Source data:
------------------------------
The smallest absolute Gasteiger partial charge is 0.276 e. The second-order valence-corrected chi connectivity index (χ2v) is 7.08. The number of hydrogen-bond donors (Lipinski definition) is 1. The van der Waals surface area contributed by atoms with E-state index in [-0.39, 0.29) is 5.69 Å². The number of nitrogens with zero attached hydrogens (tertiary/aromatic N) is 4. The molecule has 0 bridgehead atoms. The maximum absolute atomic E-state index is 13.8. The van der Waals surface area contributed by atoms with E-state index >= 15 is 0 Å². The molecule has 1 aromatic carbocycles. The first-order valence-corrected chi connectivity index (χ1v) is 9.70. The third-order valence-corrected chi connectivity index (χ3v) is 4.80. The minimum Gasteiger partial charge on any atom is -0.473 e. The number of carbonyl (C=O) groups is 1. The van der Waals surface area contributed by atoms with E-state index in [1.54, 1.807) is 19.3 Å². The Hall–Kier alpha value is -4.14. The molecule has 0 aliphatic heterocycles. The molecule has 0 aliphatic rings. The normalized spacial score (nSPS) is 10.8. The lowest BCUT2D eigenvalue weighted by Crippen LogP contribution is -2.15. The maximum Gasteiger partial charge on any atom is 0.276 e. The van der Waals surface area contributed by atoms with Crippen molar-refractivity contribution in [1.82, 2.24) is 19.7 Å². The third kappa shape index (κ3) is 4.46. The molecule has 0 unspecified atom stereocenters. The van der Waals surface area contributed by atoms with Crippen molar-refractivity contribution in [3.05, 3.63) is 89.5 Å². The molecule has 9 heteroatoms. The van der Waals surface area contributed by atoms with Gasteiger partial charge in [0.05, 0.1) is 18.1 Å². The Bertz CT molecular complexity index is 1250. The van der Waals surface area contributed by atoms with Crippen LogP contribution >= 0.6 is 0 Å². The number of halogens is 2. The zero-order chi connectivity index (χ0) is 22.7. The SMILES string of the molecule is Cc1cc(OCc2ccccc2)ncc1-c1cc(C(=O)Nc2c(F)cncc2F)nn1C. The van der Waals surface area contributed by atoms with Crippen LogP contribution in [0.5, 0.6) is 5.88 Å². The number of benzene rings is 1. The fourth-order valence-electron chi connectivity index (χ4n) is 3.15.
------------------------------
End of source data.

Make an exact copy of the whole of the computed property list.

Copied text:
The smallest absolute Gasteiger partial charge is 0.276 e. The second-order valence-corrected chi connectivity index (χ2v) is 7.08. The number of hydrogen-bond donors (Lipinski definition) is 1. The van der Waals surface area contributed by atoms with E-state index in [-0.39, 0.29) is 5.69 Å². The number of nitrogens with zero attached hydrogens (tertiary/aromatic N) is 4. The molecule has 0 bridgehead atoms. The maximum absolute atomic E-state index is 13.8. The van der Waals surface area contributed by atoms with E-state index >= 15 is 0 Å². The molecule has 1 aromatic carbocycles. The first-order valence-corrected chi connectivity index (χ1v) is 9.70. The third-order valence-corrected chi connectivity index (χ3v) is 4.80. The minimum Gasteiger partial charge on any atom is -0.473 e. The number of carbonyl (C=O) groups is 1. The van der Waals surface area contributed by atoms with E-state index in [1.54, 1.807) is 19.3 Å². The Hall–Kier alpha value is -4.14. The molecule has 0 aliphatic heterocycles. The molecule has 0 aliphatic rings. The normalized spacial score (nSPS) is 10.8. The lowest BCUT2D eigenvalue weighted by Crippen LogP contribution is -2.15. The maximum Gasteiger partial charge on any atom is 0.276 e. The van der Waals surface area contributed by atoms with Crippen molar-refractivity contribution in [1.82, 2.24) is 19.7 Å². The third kappa shape index (κ3) is 4.46. The molecule has 0 unspecified atom stereocenters. The van der Waals surface area contributed by atoms with Crippen molar-refractivity contribution in [3.05, 3.63) is 89.5 Å². The molecule has 9 heteroatoms. The van der Waals surface area contributed by atoms with Gasteiger partial charge in [0.05, 0.1) is 18.1 Å². The Bertz CT molecular complexity index is 1250. The van der Waals surface area contributed by atoms with Crippen LogP contribution >= 0.6 is 0 Å². The number of halogens is 2. The zero-order chi connectivity index (χ0) is 22.7. The SMILES string of the molecule is Cc1cc(OCc2ccccc2)ncc1-c1cc(C(=O)Nc2c(F)cncc2F)nn1C. The van der Waals surface area contributed by atoms with Crippen LogP contribution in [0.5, 0.6) is 5.88 Å². The number of benzene rings is 1. The fourth-order valence-electron chi connectivity index (χ4n) is 3.15.